Katarzyna Onyszkiewiczowa

Katarzyna Onyszkiewiczowa (1840 – March 9, 1895), known as The Female Demon (Polish: Demon Kobiecy) among other purported names, was a Polish thief and serial killer who was responsible for at least three murders in Galicia from 1869 to 1870.[1] She was convicted of these deaths in separate trials, and eventually died behind bars while serving one of her sentences.[2]

Katarzyna Onyszkiewiczowa
DiedMarch 9, 1895(1895-03-09) (aged 54–55)
Lviv, Kingdom of Galicia and Lodomeria
Other names"The Female Demon"
Katarzyna Onyszkiewicz
Heńka Onyszkiewiczowa
Kasia Koczeczukowa
Ksenia Unyszkiewicz
Joanna Topolnicka
Conviction(s)Murder x3
Criminal penalty30 years imprisonment
Span of crimes
Date apprehended
For the final time in 1879

Biography edit

Much of Onyszkiewiczowa's background is unknown, including her real name. The most popular theory is that she was born circa 1840 to a peasant family living in Chernivtsi (now part of Ukraine), and was raised in the Greek Catholic faith.[2] In her youth, she is said to have made a living as a seamstress. Her first conviction for theft was recorded in 1858 in Chernivtsi, for which she served 6 months in prison.[1] It was followed by another conviction in Śniatyn the next year, for which she was also given 20 hits with a rod.[2]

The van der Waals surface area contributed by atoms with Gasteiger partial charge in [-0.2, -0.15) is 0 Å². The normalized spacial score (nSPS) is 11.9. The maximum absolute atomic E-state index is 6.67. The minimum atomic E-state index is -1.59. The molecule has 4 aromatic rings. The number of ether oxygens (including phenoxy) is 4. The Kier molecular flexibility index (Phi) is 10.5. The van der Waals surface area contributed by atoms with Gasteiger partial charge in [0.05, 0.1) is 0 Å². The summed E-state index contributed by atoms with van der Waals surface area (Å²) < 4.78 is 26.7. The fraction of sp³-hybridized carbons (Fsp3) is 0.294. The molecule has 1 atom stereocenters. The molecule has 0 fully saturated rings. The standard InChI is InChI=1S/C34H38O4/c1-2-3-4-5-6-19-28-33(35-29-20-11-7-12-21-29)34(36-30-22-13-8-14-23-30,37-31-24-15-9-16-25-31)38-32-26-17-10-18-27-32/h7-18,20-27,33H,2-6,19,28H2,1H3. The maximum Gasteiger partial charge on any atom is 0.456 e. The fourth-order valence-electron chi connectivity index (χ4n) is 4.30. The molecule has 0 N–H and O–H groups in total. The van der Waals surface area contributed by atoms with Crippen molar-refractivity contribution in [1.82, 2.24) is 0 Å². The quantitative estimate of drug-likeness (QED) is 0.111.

After her release from prison, Onyszkiewiczowa began travelling from village to village, presenting herself as a merchant or nun, and was often accepted to sleep over at people's homes.[2] She would then poison the male homeowners with a deadly concotion consisting of jimsonweed, cowbane and henbane, which not only paralyzed the victims, but also caused hallucinations, vomiting, convulsions and breathing difficulties, some of which proved fatal.[1] After killing her victims, she would steal any valuables she could and flee the village, disguising herself and assuming a new name.[2]

While her true victim count is unknown, Onyszkiewiczowa's first conviction came in 1869 in Stanisławów, for which she received a 10-year sentence at the Maria Magdalena Prison in Lviv.[2] Only months later, however, she and another female prisoner escaped. Onyszkiewiczowa was recaptured in Kraków the following year and sent back to Lviv, where she given an additional 10-year sentence for two further murders committed while she was on the run.[2]

To the authorities' shock, on the night of September 2, 1879, she escaped again, and would be recaptured yet again in Lviv in the spring of 1880.[1] Her last trial caused great media interest, with crowds of onlookers gathering in front of the courthouse and the media reporting on the case extensively.[3] For her last crimes, Onyszkiewiczowa was sentenced to an additional 10 years' imprisonment to be served concurrently with her previous sentences, and she was remanded to serve them at Lviv Prison, where she died on March 9, 1895.[2]

See also edit

References edit

  1. ^ a b c d "Proces Onyszkiewiczowej" [The Onyszkiewiczowa Trial]. Gazeta Narodowa (in Polish). February 28, 1880.
  2. ^ a b c d e f g h Adam Leszczyński (May 5, 2014). "Galicyjska trucicielka" [A Galician poisoner]. Gazeta Wyborcza (in Polish). Archived from the original on August 20, 2021.
  3. ^ "Demon Kobiecy" [The Female Demon]. Gazeta Wyborcza (in Polish). May 5, 2014. Archived from the original on August 20, 2021.

External links edit